Version Reviewed: 1.0
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The list of solid 3D shooters on the iPhone is relatively slim. Many otherwise decent contenders are plagued with awkward control schemes or unimaginative gameplay—and both can easily cripple a game. Caster has an innovative control scheme, a wide variety of weapons, and has plenty of promise—but the difficulty of aiming brings this high-flying title down. The focus of a shooter ought to be shooting, but Caster seems to excel in everything but. Still, it’s definitely worth looking at.
Let’s begin. You’re a magic-wielding soldier—a Caster—sent in to assist the region of Middon, which is under siege by a strange bug-like race known as the Flanx. The first level features a retro-style green grid and introduces you to the controls, but the rest take place in various outdoor settings where you can deform and manipulate the terrain to your heart’s content. The graphics on the whole are good, though not outstanding—you can really see where Caster hits the iPhone’s limitations. (Plus, the ability to deform the terrain probably would take more resources if the terrain was more complicated.)
Controls take a while to get used to, and you’ll either love them or hate them. The right side of the screen controls zooming (via swiping) and firing (double-tap), while the left side controls movement (swiping and dragging) and dashing (double-tap). The jump button at the bottom of the screen is used for jumping and double-jumping. And that’s it. No onscreen clutter, no virtual D-pad. The radar screen in the bottom-right is also used for weapon selection, and the menu button is small and stays out of the way. It took me a while to get used to Caster’s controls, but they’re surprisingly easy to use. Soon, you’re running across the vast expanses of Middon, tugging the camera along as you go, and it feels much more natural than using a D-pad.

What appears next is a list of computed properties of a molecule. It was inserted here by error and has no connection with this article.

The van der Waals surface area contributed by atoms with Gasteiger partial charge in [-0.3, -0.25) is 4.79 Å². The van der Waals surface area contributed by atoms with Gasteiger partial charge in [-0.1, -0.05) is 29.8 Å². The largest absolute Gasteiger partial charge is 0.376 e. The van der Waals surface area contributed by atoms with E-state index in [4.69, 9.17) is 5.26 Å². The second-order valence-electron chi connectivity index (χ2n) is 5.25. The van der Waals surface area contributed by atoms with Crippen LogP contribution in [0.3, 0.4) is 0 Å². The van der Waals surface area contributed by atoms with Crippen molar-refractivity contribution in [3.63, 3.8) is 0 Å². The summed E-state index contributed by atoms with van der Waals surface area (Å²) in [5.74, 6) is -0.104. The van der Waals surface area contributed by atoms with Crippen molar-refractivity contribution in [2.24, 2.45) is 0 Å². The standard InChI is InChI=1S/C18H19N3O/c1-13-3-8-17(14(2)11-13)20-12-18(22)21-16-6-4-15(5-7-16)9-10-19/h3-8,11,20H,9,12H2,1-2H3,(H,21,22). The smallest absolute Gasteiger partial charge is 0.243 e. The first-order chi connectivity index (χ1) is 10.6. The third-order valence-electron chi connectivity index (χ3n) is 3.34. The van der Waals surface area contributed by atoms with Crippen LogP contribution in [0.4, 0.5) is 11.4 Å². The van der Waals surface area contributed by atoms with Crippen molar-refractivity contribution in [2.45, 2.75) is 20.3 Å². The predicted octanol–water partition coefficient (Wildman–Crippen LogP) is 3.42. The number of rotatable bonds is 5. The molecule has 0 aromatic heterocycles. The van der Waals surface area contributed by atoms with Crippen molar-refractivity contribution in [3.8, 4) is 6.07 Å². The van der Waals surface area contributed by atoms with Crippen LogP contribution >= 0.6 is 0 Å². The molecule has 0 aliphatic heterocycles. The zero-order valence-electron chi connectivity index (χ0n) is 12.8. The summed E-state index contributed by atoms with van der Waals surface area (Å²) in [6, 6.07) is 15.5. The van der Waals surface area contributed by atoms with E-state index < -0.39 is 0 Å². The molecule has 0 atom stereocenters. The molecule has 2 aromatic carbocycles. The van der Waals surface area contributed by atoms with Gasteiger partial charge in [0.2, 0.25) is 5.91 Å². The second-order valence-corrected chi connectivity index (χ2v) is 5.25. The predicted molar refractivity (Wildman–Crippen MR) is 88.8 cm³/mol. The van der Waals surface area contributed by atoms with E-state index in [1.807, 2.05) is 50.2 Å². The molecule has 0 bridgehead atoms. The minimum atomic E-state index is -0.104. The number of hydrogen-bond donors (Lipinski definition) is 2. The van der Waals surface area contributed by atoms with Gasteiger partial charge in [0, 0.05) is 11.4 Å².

Except, alas, in two instances. First, it’s difficult to run in a straight line. And secondly, aiming is a pain. Sure, it’s easy to hit a tree or a mountain, but what about those teeny little bugs? At least you can fire continuously, but aiming, firing, and moving at the same time is ridiculously difficult. Heck, aiming and firing alone is hard—and those bugs don’t stay still. Some form of auto-lock, however basic, would be much appreciated here.
The game is divided into missions, each with a unique goal. In some, you’re trying to collect energy deposits; others require you to defeat the Flanx. Each mission has its own terrain, too; some take place in dark forests, while others place you in humid lava fields or deserted, acid-swamped factories. No matter where you are, exploration is usually a must, and it’s mostly enjoyable. After each mission, you can upgrade your weapons and skills, so you’ll end up farming the easier levels for credits. There are a total of fifteen levels—which really isn’t enough. If you’re dedicated, beating the game in an hour or two on Casual mode isn’t that much of a feat, and despite the aiming issues, I wanted more.
In terms of presentation, Caster is decent. Sure, the landscapes look kind of nice…but there are flaws, and they stand out. The Flanx look choppy and out of place in the smooth terrain, and the sound effects grate on my ears. Magical effects are excellent, though, and as a whole, the realm of Middon looks good when you don’t have to see those ugly Flanx.
On the whole, is Caster a bad game? Far from it! It’s actually pretty enjoyable at the easier levels. But the difficulty of aiming ruins the fun factor at later levels. Caster has so much potential: an innovative control scheme, an expansive universe, and some seriously fun weapons. Deforming the terrain is great—you can, for example, kill a bug by blasting the land out from under it and revealing lava. It’s just hard to recommend it as-is. Hopefully, a later update will provide both an easier aiming system and some more missions (the latter is already planned, I’ve heard). If that happens, Caster will be an amazing game.
Tagged with: $4.99, 3-d, 3d, caster, deform, deformable, elecorn, magic, open world, roam, shooter, terrain